Roots, Toots n' Hoots Blog
Kudos to Newport Folk Festival
Jeffrey Remz | August 3, 2010
The Newport Folk Festival provided one superb day of entertainment Sunday. There's a lot to commend about the venerable festival, which isn't exactly folk any more.
Matter of fact, on the third and final day of the festival, there really wasn't anyone who would be considered folk. Tao Rodriguez Seeger may have a direct line to folk music - his grandfather is Pete Seeger - but he doesn't play straight folk music.
Times may have changed, but the quality of the music hasn't fortunately because it was quite high and downright exhilarating at times.
The Avett Brothers stood out on the main stage with their brand of raucous roots music in a sound that has veered away from country over time. Nevertheless brothers Avett and fellow band members know a thing or two about stoking their sound and getting the crowd going as well.
One of the beauties of the Newport fest is being able to easily hit the other two stages to see a bunch of acts who may be of quality, but don't necessarily have a big name. That meant the chance to check out Pokey LaFarge and the South City three from St. Louis. The quartet is a throwback to a different generation, decked out in - among other things - a bowler hat and two-tone shoes. The sound is a bit jazzy, a bit bluesy and all good. One of the best known acts on the side stages, the Punch Bros. were far more engaging live than on their two CDs. Chris Thile is the lead singer and cuts a good presence.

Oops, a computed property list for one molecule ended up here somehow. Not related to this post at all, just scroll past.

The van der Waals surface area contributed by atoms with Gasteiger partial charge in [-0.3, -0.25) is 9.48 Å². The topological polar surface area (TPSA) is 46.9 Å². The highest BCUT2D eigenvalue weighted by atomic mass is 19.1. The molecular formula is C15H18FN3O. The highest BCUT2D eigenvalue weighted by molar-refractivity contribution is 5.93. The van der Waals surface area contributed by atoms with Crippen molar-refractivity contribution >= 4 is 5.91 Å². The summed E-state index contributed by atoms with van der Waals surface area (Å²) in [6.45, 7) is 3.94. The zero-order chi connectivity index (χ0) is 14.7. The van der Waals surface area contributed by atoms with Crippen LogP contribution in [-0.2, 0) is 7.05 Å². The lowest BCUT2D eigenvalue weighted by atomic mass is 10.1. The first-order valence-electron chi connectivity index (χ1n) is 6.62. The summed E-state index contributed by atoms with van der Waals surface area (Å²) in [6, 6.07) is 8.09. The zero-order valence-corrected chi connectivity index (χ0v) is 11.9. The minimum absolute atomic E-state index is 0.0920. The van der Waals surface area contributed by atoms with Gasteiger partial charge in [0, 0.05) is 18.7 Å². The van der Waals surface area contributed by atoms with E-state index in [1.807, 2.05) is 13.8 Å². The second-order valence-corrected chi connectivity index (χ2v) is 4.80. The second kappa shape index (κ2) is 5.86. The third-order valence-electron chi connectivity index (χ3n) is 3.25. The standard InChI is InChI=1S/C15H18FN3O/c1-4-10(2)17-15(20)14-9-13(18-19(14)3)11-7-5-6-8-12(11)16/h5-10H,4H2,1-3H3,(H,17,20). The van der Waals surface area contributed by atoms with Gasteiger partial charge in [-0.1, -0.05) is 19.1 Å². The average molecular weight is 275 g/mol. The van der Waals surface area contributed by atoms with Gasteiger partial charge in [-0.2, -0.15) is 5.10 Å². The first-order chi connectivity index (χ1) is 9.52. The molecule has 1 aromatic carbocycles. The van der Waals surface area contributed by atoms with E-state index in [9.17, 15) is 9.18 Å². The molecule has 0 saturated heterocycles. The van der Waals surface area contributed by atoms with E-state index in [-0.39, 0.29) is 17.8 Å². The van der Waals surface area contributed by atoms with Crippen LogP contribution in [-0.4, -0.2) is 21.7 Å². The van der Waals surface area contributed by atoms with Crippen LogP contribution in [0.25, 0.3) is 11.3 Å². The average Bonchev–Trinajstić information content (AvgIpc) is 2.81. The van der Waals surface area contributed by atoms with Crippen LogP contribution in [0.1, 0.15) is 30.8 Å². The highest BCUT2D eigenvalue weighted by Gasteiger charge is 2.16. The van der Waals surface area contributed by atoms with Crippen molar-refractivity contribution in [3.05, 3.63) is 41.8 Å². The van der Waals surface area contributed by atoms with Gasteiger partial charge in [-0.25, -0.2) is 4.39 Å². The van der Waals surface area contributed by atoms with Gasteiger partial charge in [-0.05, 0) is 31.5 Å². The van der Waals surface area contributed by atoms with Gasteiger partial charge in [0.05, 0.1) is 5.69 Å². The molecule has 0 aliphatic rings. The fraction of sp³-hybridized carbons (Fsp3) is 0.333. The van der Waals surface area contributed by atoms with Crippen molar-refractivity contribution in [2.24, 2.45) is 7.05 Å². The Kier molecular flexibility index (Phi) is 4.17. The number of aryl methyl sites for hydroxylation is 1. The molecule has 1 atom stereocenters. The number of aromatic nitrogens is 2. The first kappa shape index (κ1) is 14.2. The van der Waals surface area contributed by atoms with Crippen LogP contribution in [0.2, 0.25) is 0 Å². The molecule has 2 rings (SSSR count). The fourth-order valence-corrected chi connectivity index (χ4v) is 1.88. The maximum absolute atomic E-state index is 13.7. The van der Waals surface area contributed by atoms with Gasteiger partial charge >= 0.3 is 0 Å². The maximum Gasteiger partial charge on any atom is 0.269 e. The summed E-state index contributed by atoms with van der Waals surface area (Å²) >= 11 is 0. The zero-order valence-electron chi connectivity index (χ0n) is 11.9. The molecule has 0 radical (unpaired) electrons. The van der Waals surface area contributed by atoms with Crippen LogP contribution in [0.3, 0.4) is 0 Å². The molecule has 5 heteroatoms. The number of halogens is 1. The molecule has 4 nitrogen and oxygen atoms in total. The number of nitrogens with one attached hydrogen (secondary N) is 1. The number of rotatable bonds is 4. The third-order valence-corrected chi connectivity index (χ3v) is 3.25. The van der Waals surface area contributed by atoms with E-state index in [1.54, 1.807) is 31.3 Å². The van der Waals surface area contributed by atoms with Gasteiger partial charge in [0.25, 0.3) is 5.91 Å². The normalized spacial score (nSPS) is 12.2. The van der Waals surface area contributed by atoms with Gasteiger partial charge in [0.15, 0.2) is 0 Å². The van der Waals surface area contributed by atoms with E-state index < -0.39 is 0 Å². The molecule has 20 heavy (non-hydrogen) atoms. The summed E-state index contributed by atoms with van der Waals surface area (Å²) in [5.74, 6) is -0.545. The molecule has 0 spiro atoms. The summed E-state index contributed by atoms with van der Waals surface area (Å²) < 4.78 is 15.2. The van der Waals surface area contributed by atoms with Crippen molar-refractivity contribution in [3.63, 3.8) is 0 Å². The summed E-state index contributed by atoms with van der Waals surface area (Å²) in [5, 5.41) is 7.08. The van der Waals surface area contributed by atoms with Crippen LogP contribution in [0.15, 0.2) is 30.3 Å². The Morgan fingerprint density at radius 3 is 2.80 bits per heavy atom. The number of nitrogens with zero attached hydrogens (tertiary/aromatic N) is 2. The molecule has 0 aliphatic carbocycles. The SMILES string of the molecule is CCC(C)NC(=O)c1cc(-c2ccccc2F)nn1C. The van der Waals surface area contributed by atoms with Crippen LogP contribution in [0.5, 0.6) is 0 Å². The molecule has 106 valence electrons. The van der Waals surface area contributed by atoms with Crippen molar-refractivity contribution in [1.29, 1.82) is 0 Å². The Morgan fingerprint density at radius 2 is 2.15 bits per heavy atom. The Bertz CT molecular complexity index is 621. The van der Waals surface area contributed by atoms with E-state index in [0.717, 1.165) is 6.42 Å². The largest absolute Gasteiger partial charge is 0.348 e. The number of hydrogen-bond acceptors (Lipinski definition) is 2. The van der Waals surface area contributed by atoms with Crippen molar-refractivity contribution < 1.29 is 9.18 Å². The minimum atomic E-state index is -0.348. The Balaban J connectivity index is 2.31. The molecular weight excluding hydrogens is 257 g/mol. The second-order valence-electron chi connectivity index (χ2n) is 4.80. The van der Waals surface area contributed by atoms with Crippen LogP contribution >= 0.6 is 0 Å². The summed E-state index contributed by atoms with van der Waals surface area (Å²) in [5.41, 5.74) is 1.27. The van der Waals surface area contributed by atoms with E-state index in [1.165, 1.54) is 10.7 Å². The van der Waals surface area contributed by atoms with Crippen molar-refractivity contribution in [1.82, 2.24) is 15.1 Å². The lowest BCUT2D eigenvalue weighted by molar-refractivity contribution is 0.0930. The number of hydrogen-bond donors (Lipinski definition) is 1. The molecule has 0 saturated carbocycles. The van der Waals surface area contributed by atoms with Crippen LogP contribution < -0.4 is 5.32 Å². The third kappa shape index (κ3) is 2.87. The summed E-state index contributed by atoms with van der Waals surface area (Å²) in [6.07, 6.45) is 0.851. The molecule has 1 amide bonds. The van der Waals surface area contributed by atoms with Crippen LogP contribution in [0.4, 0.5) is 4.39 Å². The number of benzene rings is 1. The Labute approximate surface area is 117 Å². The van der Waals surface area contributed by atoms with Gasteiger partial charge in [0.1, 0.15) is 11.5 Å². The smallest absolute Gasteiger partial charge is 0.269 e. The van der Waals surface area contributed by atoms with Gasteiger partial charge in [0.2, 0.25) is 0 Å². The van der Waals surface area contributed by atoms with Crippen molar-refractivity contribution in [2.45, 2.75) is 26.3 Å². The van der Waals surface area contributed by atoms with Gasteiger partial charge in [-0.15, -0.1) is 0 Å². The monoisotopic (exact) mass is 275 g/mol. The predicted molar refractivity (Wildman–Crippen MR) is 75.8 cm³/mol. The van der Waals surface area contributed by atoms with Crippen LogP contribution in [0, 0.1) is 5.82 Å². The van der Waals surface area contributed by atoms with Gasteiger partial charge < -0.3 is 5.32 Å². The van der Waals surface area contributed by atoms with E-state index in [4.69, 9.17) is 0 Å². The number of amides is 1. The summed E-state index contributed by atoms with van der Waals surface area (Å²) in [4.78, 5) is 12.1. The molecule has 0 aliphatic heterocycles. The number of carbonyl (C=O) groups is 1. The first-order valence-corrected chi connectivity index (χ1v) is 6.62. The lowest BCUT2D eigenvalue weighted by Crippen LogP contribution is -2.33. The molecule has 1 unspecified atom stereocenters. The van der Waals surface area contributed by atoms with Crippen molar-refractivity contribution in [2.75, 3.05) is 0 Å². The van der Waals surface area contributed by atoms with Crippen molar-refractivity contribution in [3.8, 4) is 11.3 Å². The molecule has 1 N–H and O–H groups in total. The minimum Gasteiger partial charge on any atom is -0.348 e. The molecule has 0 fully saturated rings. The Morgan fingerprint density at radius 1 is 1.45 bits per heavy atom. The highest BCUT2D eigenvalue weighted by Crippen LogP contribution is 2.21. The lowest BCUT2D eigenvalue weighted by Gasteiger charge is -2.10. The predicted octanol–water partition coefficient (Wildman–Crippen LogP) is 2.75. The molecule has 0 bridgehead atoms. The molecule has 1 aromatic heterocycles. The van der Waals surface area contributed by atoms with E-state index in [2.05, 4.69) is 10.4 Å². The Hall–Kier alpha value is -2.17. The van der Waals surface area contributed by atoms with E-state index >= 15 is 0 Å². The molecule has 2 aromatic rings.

When I said that folk isn't so much part of the equation any more, there is no doubt that's true. Not when you have soul revivalist Sharon Jones and the Dap Kings, the Swell Season and newcomers Edward Sharpe and the Magnetic Zeros aboard. All were big time highlights and perhaps different sides of roots music, which is what Newport seems to be about in recent years. Sharpe in particular was captivating, drawing a huge crowd on a side stage and displaying a lot of personality.
Saturday's line-up in fact leaned more towards the country and bluegrass end with folks like Sam Bush, Doc Watson and headliner John Prine.
Like many genres of music these days, the lines increasingly seem are blurred out there. The Newport Folk Festival apparently decided awhile back that if they didn't expand what the line-up, the fans may not come in sufficient numbers.
This year's attendance was about 500 more than last year, reaching about 17,000 for the weekend. Whatever your taste, there was something for everybody and a chance to check out old and new and stretch out musically.
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